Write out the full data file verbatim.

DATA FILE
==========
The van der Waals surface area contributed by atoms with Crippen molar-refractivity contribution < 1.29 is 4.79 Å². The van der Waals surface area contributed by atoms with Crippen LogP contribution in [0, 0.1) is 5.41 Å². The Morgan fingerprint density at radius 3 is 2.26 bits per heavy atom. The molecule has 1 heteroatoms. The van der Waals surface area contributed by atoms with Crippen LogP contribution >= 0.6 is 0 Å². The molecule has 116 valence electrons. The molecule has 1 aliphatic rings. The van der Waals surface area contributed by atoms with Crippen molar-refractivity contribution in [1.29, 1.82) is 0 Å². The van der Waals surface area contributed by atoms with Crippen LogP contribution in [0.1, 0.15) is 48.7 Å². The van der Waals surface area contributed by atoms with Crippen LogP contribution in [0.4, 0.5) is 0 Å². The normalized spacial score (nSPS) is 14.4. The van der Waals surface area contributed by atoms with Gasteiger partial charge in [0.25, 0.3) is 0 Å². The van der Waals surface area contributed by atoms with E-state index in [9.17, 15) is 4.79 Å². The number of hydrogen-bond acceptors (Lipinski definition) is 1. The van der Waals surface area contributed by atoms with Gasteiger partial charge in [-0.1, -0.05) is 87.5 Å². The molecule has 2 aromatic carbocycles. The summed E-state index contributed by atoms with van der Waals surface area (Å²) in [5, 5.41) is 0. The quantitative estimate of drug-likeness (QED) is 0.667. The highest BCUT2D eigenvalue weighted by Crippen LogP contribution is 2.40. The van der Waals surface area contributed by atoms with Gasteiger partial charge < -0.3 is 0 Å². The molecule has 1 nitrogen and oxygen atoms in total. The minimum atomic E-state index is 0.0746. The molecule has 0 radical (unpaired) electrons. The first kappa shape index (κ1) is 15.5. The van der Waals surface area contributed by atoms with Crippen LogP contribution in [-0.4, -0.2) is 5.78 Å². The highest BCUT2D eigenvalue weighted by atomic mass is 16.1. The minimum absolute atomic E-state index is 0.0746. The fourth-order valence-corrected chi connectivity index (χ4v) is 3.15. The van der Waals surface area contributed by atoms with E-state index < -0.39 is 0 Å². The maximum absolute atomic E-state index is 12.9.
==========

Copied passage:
The van der Waals surface area contributed by atoms with Crippen molar-refractivity contribution < 1.29 is 4.79 Å². The van der Waals surface area contributed by atoms with Crippen LogP contribution in [0, 0.1) is 5.41 Å². The Morgan fingerprint density at radius 3 is 2.26 bits per heavy atom. The molecule has 1 heteroatoms. The van der Waals surface area contributed by atoms with Crippen LogP contribution >= 0.6 is 0 Å². The molecule has 116 valence electrons. The molecule has 1 aliphatic rings. The van der Waals surface area contributed by atoms with Crippen molar-refractivity contribution in [1.29, 1.82) is 0 Å². The van der Waals surface area contributed by atoms with Crippen LogP contribution in [0.1, 0.15) is 48.7 Å². The van der Waals surface area contributed by atoms with Crippen LogP contribution in [0.4, 0.5) is 0 Å². The normalized spacial score (nSPS) is 14.4. The van der Waals surface area contributed by atoms with Gasteiger partial charge in [0.25, 0.3) is 0 Å². The van der Waals surface area contributed by atoms with E-state index in [9.17, 15) is 4.79 Å². The number of hydrogen-bond acceptors (Lipinski definition) is 1. The van der Waals surface area contributed by atoms with Gasteiger partial charge in [-0.1, -0.05) is 87.5 Å². The molecule has 2 aromatic carbocycles. The summed E-state index contributed by atoms with van der Waals surface area (Å²) in [5, 5.41) is 0. The quantitative estimate of drug-likeness (QED) is 0.667. The highest BCUT2D eigenvalue weighted by Crippen LogP contribution is 2.40. The van der Waals surface area contributed by atoms with Gasteiger partial charge < -0.3 is 0 Å². The molecule has 1 nitrogen and oxygen atoms in total. The minimum atomic E-state index is 0.0746. The molecule has 0 radical (unpaired) electrons. The first kappa shape index (κ1) is 15.5. The van der Waals surface area contributed by atoms with Crippen LogP contribution in [-0.4, -0.2) is 5.78 Å². The highest BCUT2D eigenvalue weighted by atomic mass is 16.1. The minimum absolute atomic E-state index is 0.0746. The fourth-order valence-corrected chi connectivity index (χ4v) is 3.15. The van der Waals surface area contributed by atoms with E-state index < -0.39 is 0 Å². The maximum absolute atomic E-state index is 12.9.